Leaflets launched into North Korea to mark Berlin Wall's collapse

10th November 2009, Comments 0 comments

Newspapers urged Seoul's government to prepare in case the closely guarded frontier collapses as suddenly as the inter-German barrier did in 1989.

Imjingak -- South Korean activists launched leaflets attacking North Korea's leader across the world's last Cold War frontier, marking Monday's 20th anniversary of the fall of the Berlin Wall.

Newspapers urged Seoul's government to prepare in case the closely guarded frontier collapses as suddenly as the inter-German barrier did in 1989.

Communist North and capitalist South have been divided for more than half a century by minefields, barbed-wire fences and guard posts, leaving tens of thousands of families separated from loved ones.

About a dozen Christian activists at Imjingak 40 kilometres (25 miles) northwest of Seoul floated a large balloon carrying about 2,500 leaflets over the frontier, an AFP photographer said.

The leaflets marking the anniversary also called for efforts to end human rights abuses in the North.

"Down with Kim Jong-Il's Songun dictatorship," they shouted in reference to the leader's army-first policy which prioritises the welfare of troops over civilians.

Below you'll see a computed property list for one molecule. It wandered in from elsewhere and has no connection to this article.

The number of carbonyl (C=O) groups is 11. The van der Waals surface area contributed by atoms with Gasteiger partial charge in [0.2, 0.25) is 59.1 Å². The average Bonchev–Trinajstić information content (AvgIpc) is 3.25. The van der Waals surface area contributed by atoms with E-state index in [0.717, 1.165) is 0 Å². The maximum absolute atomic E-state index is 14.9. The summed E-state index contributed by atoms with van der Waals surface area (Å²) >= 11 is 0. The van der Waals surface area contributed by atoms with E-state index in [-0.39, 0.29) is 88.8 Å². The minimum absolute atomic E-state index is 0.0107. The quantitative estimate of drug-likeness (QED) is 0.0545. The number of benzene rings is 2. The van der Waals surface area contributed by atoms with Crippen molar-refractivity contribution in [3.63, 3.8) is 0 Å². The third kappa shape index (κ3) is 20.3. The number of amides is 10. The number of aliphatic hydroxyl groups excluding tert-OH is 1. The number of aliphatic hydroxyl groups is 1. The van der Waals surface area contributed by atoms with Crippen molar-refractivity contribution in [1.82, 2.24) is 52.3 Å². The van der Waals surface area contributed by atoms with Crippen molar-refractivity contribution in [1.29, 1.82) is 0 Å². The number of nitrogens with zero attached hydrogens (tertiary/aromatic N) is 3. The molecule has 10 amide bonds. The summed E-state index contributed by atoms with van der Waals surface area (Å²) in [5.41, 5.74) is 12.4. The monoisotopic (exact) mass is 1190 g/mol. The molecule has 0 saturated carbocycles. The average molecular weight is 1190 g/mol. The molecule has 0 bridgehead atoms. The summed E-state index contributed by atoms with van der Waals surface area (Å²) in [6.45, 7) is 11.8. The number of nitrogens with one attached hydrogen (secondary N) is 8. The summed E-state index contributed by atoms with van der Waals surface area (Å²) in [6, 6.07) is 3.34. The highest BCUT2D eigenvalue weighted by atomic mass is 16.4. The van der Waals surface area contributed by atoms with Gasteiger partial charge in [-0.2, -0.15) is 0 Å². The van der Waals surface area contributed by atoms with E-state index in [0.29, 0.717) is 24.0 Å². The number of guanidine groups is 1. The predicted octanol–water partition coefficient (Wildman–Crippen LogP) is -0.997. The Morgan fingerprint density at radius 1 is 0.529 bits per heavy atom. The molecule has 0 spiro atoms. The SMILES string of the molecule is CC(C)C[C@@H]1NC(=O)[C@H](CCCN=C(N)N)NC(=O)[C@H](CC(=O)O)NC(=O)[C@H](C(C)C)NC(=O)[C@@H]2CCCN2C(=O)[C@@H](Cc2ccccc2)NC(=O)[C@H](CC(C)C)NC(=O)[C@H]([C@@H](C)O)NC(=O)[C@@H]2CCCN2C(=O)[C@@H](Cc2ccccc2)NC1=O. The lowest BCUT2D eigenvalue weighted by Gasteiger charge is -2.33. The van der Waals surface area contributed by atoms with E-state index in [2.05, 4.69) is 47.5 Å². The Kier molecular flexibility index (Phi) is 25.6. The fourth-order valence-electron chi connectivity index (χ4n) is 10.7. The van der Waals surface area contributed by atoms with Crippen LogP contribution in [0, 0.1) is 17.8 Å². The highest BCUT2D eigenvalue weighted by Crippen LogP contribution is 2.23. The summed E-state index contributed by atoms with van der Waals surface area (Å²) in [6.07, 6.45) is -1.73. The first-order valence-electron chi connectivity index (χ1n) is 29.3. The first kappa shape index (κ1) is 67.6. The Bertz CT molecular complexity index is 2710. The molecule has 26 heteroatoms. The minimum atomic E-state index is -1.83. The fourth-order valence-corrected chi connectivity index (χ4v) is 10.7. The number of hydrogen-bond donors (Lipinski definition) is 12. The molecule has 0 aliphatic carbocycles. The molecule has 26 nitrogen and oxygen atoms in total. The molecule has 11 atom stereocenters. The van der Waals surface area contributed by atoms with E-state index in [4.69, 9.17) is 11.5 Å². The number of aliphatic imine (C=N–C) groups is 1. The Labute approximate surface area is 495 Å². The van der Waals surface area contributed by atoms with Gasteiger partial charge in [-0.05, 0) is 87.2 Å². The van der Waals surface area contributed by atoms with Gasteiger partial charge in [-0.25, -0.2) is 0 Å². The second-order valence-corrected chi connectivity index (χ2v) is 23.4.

The anniversary "is an occasion for people of both Koreas to reflect on the stark reality of their national division," the Dong-A Ilbo newspaper said.

In an editorial it forecast that as was the case with East and West Germany in 1989, the Korean peninsula could see an unexpected reunification.

The Korea Herald made the same point.

"Just as the fall of the Berlin Wall took the West Germans off guard, so may the collapse of the border fences come as a surprise to the South Koreans," it said, noting Kim's recent ill health.

"A key question here is whether or not South Korea is as well prepared for reunification as West Germany was. The answer is a resounding 'no.'"

The Herald noted South Korean President Lee Myung-Bak's proposal to help the North raise its per capita gross domestic product to 3,000 dollars during the next decade if it abandons its nuclear ambitions.

"He apparently believes reunification is unimaginable until then," its editorial said.

"But what if the Kim Jong-Il regime should collapse now? How should South Korea fund the reunification cost, which researchers say would be astronomical?"

Dong-A said the road to reunification was growing rockier.

Kim "seeks to transfer power to his son while confronting the international community with nuclear weapons. The North's population of 24 million, brainwashed by their totalitarian government, is struggling with starvation."

While the wealth gap between former East and West Germany was rapidly narrowing, the paper said, South Korea's gross national income was 38 times that of the North and trade volume 384 times more.

"Worse, the disparity is worsening with time. The only way for North Korea to stabilise its people's welfare is to take the path to peaceful reunification," Dong-A said.

Japan colonised the Korean peninsula from 1910-1945. After its defeat in World War II, the country was hastily divided into US and Soviet spheres of influence.

The two separate countries formally came into being in 1948. In 1950 the North invaded the South, triggering a three-year war.

It ended only with an armistice and not a peace treaty, leaving the two nations still technically at war.


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